On Tuesday, Jack Warner was banned from all footballing activities for life by Fifa’s ethics committee. He’s likely to be the first in a long list of culprits to be given the boot and this latest development should be making the South African co-conspirators nervous indeed. By ANTOINETTE MULLER.
Just a few days after Swiss authorities announced that they will be opening an investigation into Sepp Blatter, everybody’s favourite mad-as-a-bag-of-snakes former Fifa official, Jack Warner, has been banned for life.
The ban, handed down by the adjudicatory chamber of Fifa’s ethics committee, was announced in a statement saying:
“Mr Warner was found to have committed many and various acts of misconduct continuously and repeatedly during his time as an official in different high-ranking and influential positions at Fifa and Concacaf (the Confederation of North, Central American and Caribbean Association Football).
“In his positions as a football official, he was a key player in schemes involving the offer, acceptance, and receipt of undisclosed and illegal payments, as well as other money-making schemes.”
According to Fifa’s statement, the ethics committee, chaired by Hans-Joachim Eckert, commenced its investigation into Warner’s activities in January following its report into the 2018 and 2022 World Cup bidding process.
Warner has previously threatened to “unveil all of Fifa’s secrets” but nothing ever came from that. He most likely knew that any expansive revelations would mean he had to implicate himself in wrongdoing and he has since opted to deny everything, South African-style. Now, we know using ‘Fifa’ and ‘ethics’ in the same sentence is a bit of a contradiction. The man who chaired the investigation into Warner is the same man who prepared a summary of Michael Garcia’s report into the 2018 and 2022 World Cup bids, which basically said football is in good hands. But maybe, just maybe, enough people are making enough noise to root out some of the corruption culprits.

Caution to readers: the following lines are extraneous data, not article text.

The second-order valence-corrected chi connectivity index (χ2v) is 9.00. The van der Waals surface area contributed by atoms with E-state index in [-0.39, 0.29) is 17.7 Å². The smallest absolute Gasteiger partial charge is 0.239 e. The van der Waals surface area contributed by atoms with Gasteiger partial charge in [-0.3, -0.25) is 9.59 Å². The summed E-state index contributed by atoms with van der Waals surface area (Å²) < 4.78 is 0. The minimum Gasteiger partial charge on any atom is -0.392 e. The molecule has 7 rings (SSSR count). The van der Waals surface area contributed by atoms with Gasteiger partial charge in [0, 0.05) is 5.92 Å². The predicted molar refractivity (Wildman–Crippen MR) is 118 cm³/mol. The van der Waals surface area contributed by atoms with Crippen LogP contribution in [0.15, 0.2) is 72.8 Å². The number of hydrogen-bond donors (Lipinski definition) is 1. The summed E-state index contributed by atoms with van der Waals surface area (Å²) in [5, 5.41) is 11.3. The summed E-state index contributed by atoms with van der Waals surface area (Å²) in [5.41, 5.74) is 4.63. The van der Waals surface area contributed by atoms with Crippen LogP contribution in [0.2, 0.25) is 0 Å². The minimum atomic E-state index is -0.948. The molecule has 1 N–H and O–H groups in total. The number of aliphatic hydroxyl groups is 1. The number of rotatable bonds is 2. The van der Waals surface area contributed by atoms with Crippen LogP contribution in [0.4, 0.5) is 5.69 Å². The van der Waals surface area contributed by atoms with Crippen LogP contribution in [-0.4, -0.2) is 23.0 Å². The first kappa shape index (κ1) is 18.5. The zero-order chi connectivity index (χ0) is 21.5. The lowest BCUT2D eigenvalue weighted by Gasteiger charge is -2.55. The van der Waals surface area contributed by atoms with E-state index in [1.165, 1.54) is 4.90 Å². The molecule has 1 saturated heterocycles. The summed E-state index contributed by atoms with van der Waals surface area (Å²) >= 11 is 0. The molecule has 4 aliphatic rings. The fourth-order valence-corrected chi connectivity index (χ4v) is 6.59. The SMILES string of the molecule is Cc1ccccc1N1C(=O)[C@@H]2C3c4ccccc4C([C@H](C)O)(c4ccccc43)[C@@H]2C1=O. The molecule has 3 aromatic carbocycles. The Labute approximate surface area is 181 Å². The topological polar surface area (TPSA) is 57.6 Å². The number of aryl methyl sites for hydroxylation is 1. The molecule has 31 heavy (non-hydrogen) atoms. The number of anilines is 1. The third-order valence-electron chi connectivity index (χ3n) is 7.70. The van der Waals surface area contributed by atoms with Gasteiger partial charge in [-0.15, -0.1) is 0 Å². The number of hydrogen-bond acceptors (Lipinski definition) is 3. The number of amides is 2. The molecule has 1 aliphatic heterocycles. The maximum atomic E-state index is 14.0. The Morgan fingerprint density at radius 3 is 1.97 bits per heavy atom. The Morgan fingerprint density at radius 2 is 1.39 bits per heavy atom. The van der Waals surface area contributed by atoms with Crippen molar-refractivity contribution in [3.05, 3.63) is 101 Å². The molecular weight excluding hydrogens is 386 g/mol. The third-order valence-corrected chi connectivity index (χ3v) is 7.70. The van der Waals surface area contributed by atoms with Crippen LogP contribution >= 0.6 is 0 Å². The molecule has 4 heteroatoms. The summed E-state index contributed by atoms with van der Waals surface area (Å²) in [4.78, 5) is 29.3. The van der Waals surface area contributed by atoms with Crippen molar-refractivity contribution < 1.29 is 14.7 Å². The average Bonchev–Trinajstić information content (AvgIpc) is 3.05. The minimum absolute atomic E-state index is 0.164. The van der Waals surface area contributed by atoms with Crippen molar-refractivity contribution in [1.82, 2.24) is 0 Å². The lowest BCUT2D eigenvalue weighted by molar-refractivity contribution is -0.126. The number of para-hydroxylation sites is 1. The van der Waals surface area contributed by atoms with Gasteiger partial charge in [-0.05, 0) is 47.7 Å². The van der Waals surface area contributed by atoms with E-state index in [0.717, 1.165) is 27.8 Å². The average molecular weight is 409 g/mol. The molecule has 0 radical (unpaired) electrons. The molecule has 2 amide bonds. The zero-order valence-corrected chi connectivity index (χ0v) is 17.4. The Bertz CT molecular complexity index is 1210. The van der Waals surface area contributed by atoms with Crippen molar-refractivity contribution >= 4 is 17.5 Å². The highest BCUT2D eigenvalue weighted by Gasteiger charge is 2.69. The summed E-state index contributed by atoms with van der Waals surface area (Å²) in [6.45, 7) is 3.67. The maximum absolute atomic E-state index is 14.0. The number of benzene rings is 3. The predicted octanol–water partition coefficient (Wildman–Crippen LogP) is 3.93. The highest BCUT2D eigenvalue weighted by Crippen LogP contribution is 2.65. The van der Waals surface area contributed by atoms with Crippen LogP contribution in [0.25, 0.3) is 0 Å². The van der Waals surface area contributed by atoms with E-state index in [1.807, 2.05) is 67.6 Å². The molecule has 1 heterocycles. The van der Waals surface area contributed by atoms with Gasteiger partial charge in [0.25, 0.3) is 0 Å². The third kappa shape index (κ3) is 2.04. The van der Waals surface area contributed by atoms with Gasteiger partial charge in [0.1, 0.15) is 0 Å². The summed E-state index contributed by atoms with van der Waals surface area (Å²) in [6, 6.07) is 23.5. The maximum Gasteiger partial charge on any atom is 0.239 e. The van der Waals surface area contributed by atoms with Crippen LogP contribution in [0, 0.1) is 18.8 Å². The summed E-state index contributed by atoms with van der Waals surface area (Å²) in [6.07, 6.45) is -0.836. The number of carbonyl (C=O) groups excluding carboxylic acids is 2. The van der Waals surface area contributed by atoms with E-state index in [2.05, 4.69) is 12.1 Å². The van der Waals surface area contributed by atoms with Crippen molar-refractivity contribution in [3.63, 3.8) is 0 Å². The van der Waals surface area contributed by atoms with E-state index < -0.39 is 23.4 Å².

Warner, unsurprisingly, met the ban with defiance, hinting that this is simply a way to detract from the investigation into Blatter.
“I left the Fifa in April 2011 and if in September 2015 the Fifa wants to ban me for life without even a hearing then so be it. I do not believe however that this will serve as the distraction to the Fifa’s present problems as the Fifa wishes it to be.
“Given what is happening in Zurich with Blatter I wish to say that there is no such thing as coincidence.”
The former Fifa vice-president is a wanted man at the moment and is wanted in the US on corruption charges, including racketeering, for his time at Fifa. Tobago’s attorney signed authority-to-proceed documents, earlier this month, which means it’s only a matter of time before the extradition proceedings begin.
But Warner is just one fish in the pond of rot which was exposed earlier this year by two concurrent investigations – one by the US and another by Swiss authorities. In the greater scheme of things, the ban from Fifa and the news that they have “been co-operating” with investigators should leave South Africa’s unnamed co-conspirators sweating.
Warner stands accused of, among other things, pocketing a $10-million payment from South Africa. The 72-year-old Trinidadian laundered money through a supermarket chain, made cash withdrawals, paid off his credit cards and took personal loans from the sum. US investigators suspect the money was paid over as a bribe from South African officials to help secure votes for the hosting rights to the 2010 Soccer World Cup.
If that was the case (the letters instructing this payment to be made exist and are signed by South African officials) then there could be trouble. South African officials have always insisted that they were under the impression that the money going to the ‘Diaspora Legacy Fund’ would be put towards a development plan. Fifa’s own investigation suggests they found evidence of Warner being involved in a number of bribes. While the South African transaction is just one of many, it is substantial and it is central to the case against Warner by the US authorities, not a good news for the South African officials who were involved in this payment. To be continued… DM
Photo: Then FIFA Vice President and CONCACAF President Jack Warner speaks at a news conference before the start of the Confederation of North, Central American and Caribbean Association Football Gold Cup 2007 final match between Mexico and the USA at Soldier Field in Chicago, Illinois, USA, 24 June 2007. EPA/TANNEN MAURY.